A medical review panel was convened to review the case pursuant to the requirements of the Indiana Medical Malpractice Act and it returned a unanimous expert opinion in favor of the Defendants. After the patient filed an amended complaint for medical malpractice in state court, the Defendants filed motions for summary judgment based upon the opinion of the medical review panel that the evidence did not support the conclusion that the Defendants failed to meet the applicable standard of care.

A recent memorandum decision from the Indiana Court of Appeals in J.B. Hunt Transport, Inc. v. Guardianship of Zak affirmed an Indiana trial court’s order awarding the guardianship of a passenger injured in a semi-truck collision $4,810,000.00 in prejudgment interest.

Ten months after an Indiana jury found in favor of the passenger and against the driver of the semi tractor-trailer and the trucking company he was working for at the time of the trucking accident, the passenger requested prejudgment interest on the $32,500,000.00 jury award. The driver of the semi tractor-trailer and the trucking company appealed the trial court’s order of pre-judgement interest arguing that the guardianship of the injured passenger had failed to comply with Indiana’s Tort Prejudgment Interest Statute (TPIS), as set forth in Indiana Code section 34-51-4-6, and that the request for prejudgment interest was untimely. The Court of Appeals affirmed the judgment.

Prejudgment interest is allowed under Indiana law as an additional element of damages to achieve full compensation for the prevailing party at trial. The truck driver and trucking company argued that the guardianship of the injured passenger did not comply with the TPIS because it did not make an offer of settlement within one year of filing the lawsuit and the settlement offer that was eventually made did not allow the truck driver and trucking company sixty (60) days to pay the amount of the settlement offer. In affirming the trial court on these issues, the Indiana Court of Appeals noted that the statute is not meant to serve as a trap for the wary but is meant to put a party on notice of a claim and encourage settlement. The Indiana Court of Appeals found that the trial court acted within its discretion in determining that the guardianship’s settlement offer satisfied the statute because the guardianship had established good cause for the delay in tendering its settlement offer due to critical documents being withheld by the truck driver and trucking company during discovery, and because the settlement offer included time-limiting language.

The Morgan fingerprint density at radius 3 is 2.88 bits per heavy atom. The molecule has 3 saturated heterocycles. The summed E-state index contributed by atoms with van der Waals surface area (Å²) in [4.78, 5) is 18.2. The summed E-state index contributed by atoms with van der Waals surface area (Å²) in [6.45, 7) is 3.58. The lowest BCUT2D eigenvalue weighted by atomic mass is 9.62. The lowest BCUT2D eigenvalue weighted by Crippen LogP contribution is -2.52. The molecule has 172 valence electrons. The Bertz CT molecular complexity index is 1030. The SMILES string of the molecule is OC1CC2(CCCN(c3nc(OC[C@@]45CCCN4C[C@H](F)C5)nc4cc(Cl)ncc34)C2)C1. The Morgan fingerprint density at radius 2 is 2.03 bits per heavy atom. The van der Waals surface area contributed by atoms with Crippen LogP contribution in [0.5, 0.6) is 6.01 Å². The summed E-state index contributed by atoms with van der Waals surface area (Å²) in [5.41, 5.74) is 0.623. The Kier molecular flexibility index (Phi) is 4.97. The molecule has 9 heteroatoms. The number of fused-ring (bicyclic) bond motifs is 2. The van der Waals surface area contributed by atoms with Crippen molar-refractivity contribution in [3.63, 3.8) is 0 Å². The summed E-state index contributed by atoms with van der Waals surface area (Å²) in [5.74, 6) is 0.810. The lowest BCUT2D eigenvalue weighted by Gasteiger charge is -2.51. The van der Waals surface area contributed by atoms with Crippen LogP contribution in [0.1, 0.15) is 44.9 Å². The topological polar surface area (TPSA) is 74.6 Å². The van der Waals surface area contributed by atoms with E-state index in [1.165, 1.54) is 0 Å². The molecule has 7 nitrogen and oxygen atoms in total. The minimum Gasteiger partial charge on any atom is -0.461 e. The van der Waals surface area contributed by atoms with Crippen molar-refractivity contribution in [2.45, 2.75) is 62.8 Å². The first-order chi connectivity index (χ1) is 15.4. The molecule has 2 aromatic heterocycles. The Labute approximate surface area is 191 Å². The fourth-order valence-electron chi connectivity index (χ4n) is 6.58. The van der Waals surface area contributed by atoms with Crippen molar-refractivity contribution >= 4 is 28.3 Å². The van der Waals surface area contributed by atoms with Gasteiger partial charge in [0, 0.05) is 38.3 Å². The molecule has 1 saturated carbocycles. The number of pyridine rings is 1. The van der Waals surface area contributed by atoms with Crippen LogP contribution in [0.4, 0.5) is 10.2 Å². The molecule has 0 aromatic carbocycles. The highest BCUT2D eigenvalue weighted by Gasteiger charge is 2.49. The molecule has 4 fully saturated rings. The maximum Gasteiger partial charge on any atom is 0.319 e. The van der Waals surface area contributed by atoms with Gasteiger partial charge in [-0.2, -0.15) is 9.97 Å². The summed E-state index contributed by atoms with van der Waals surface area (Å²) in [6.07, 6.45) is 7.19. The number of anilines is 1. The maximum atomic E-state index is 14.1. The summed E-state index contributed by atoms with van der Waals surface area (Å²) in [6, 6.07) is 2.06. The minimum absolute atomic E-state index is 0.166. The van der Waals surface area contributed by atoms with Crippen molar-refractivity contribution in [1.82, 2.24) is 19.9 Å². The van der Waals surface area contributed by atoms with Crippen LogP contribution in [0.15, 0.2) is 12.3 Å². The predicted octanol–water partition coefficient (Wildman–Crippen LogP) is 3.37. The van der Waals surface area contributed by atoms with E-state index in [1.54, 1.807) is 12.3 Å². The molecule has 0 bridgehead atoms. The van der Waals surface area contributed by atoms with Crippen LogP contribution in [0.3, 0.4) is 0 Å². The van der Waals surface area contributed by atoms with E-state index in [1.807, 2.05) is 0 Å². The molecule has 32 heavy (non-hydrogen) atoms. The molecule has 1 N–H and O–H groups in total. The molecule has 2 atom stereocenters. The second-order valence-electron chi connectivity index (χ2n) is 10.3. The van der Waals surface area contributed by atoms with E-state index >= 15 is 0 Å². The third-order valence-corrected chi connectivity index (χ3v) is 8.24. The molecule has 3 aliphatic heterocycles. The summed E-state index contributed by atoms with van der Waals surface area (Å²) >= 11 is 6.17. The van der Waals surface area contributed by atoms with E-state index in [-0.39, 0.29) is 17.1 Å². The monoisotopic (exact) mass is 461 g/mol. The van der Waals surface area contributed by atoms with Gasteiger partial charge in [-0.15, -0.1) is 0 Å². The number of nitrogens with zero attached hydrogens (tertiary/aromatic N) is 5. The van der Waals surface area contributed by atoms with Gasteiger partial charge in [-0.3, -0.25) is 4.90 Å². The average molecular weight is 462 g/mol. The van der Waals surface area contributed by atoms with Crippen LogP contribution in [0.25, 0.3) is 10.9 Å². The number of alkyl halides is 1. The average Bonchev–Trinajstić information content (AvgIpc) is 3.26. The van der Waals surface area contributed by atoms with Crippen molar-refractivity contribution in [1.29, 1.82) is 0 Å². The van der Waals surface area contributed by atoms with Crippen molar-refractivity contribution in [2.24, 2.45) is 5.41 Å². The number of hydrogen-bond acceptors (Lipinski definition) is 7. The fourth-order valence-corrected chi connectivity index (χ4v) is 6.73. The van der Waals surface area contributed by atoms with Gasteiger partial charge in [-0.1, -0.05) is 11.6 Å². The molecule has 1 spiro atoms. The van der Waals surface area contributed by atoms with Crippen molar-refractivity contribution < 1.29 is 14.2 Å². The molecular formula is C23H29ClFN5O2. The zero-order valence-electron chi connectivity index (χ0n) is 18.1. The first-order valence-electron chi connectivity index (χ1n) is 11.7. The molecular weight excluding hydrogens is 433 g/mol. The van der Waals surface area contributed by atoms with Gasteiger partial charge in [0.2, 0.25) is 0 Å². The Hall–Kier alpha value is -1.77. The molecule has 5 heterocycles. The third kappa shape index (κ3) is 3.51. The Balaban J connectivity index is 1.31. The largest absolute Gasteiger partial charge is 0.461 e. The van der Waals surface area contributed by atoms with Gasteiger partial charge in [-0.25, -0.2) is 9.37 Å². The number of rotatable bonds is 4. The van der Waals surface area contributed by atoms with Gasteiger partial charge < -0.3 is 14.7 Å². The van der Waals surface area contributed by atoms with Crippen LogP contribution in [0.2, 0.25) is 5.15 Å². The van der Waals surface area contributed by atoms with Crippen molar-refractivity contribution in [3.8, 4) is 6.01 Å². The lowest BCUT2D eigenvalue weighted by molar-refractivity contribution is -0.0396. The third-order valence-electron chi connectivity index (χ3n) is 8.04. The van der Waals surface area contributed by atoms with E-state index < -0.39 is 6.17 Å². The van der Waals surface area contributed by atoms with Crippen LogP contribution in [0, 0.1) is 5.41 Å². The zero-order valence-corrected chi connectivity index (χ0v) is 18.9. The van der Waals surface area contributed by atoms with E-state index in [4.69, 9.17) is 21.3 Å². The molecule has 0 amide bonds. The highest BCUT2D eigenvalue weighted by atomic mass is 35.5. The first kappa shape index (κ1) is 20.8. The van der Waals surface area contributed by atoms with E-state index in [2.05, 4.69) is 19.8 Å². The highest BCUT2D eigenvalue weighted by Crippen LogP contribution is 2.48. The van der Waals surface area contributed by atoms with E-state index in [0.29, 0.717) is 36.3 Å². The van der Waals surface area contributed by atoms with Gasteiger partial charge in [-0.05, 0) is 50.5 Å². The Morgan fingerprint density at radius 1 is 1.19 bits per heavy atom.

You have exhausted every other option with your aging parent. Keep them in their own home and stop by regularly to help with meds, food, upkeep of the home, shopping. For a while that may work and you feel good about helping your parent and giving back when they have given so much to you during your lifetime.

As time progresses, your parents may find themselves unable to care for themselves on a daily basis. It is difficult for them to accomplish tasks and you may come to the point where you cannot trust their judgment. What if they leave the stove on? Or, wander outside and not know where they live. Worse yet, they get behind the wheel of their car when they are unable to drive responsibly.

We do not know what the future holds. It is impossible to promise your parent things like “we will never put you in a nursing home”, when we have no idea what situations will arise as they age with regard to their health and physical capabilities. It is hard not to feel guilty when you have run out of in-home care options. At this point, a tough decision may be in order. You have done the best you can and tried to honor their request. Because of modern medical advances, people live longer now than they did in the past. There comes a point in time when both their mental and physical capabilities may have deteriorated so much they cannot take care of themselves.